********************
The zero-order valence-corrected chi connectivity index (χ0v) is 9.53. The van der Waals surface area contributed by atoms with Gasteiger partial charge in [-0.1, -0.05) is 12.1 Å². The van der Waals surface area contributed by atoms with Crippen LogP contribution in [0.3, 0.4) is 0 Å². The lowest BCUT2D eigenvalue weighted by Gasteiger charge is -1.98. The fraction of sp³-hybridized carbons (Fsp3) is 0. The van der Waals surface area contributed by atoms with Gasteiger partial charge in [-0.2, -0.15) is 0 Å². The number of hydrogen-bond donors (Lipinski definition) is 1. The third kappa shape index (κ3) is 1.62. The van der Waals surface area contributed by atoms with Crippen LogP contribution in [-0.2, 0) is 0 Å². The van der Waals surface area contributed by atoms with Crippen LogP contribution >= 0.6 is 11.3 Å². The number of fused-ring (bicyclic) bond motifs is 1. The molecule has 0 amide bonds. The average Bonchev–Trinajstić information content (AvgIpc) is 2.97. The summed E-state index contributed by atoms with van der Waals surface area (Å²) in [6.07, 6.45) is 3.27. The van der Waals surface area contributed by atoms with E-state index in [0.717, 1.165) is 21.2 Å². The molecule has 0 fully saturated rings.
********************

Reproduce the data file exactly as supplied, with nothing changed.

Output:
The zero-order valence-corrected chi connectivity index (χ0v) is 9.53. The van der Waals surface area contributed by atoms with Gasteiger partial charge in [-0.1, -0.05) is 12.1 Å². The van der Waals surface area contributed by atoms with Crippen LogP contribution in [0.3, 0.4) is 0 Å². The lowest BCUT2D eigenvalue weighted by Gasteiger charge is -1.98. The fraction of sp³-hybridized carbons (Fsp3) is 0. The van der Waals surface area contributed by atoms with Gasteiger partial charge in [-0.2, -0.15) is 0 Å². The number of hydrogen-bond donors (Lipinski definition) is 1. The third kappa shape index (κ3) is 1.62. The van der Waals surface area contributed by atoms with Crippen LogP contribution in [-0.2, 0) is 0 Å². The van der Waals surface area contributed by atoms with Crippen LogP contribution >= 0.6 is 11.3 Å². The number of fused-ring (bicyclic) bond motifs is 1. The molecule has 0 amide bonds. The average Bonchev–Trinajstić information content (AvgIpc) is 2.97. The summed E-state index contributed by atoms with van der Waals surface area (Å²) in [6.07, 6.45) is 3.27. The van der Waals surface area contributed by atoms with E-state index in [0.717, 1.165) is 21.2 Å². The molecule has 0 fully saturated rings.